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Government publishes new regulations to have National Oil import 30 percent of petroleum products

Government publishes new regulations to have state-owned National Oil import 30 percent of petroleum products into the country.

In response to a drive for petroleum products from Saudi Arabia, the State has published legislation to facilitate government-to-government agreements on the importing of fuel.

According to the new regulations, the advantages of such accords would probably be passed on to consumers in the shape of lower pump costs.

Additionally, the legislation will allow the country to take advantage of favorable financing terms from suppliers.

“Recognising the need for a government-to-government arrangement for the importation of petroleum products which may enable the country to negotiate for discounts on product cost and freight while at the same time enabling the country to access extended credit periods from suppliers,” the rules state.

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“This will save the country from the current pressures on Foreign Exchange Reserves.”

Kenya is in talks to import a third of its fuel from the United Arab Emirates (UAE) on credit in efforts to cut the dominance of oil majors who have been blamed for fuel shortages.

The agreements will make it possible for the government-owned National Oil Corporation of Kenya (Nock) to import 30% of the nation’s diesel and gasoline requirements.

Nock will be required to sell the majority of the UAE shipment to small independent dealers because they have lately been cut off from the wholesale market, which is said to have played a role in the severe fuel shortage that recently put a halt to operations throughout the country.

The Petroleum (Importation) Regulations, 2022, published in the Kenya Gazette seeks to make key elements of the Petroleum Act, 2019 operational by making it a compulsory requirement to import petroleum products through the Open Tender System (OTS) for efficient planning and to enable the country to enjoy economies of scale.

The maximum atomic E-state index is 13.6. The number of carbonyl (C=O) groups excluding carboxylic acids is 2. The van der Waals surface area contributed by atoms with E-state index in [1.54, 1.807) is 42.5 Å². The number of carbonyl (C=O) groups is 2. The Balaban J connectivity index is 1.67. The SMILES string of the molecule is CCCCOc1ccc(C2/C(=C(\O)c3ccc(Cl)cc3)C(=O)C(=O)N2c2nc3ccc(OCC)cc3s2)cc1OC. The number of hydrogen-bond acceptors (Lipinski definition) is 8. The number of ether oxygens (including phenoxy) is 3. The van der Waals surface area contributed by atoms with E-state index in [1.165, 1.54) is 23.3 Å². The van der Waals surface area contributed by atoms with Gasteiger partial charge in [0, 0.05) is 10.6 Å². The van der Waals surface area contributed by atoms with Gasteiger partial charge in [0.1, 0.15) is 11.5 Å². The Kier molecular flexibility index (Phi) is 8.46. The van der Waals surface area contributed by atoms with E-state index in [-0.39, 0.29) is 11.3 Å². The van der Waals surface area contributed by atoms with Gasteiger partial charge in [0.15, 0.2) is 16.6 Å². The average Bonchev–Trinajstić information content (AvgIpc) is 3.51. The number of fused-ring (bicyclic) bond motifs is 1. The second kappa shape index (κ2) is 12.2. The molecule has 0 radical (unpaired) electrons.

The proposed regulations outline criteria for capacity allocation at facilities that import petroleum for common users, supporting equality, open access, and non-discrimination.

Petroleum Cabinet Secretary Davis Chirchir said a detailed review will be undertaken in five years to ensure the continued relevance of the regulations to the industry’s needs.

“The Energy and Petroleum Regulatory Authority has considered all the alternatives and notes that the proposed Petroleum (Importation) Regulations, 2022 have distinct advantages and hence recommends the passing and operationalization of the regulations,” Mr Chirchir said.

According to the Petroleum Ministry, the draft regulations have been modified to better match them with the terms of the Petroleum Act No. 2 of 2019.

Mr Chirchir said the proposed regulations seek to enforce the provisions of the OTS in ensuring that petroleum products are imported into the country in the most cost-effective manner.

“The regulations will promote transparency by laying bare all costs involved in the petroleum import process and hence ensure prudence,” he said.

Mr. Chirchir claimed that by combining and harmonizing the many legal notices pertaining to the importation of petroleum products, the proposed regulations will also bring clarity and simplicity. 

The adjustments are anticipated to benefit consumers by providing fair prices and a reliable supply of petroleum products, among other benefits.

According to him, the proposed laws will be beneficial to importers of petroleum since they will allow for economies of scale through the employment of bigger boats and shared import planning.

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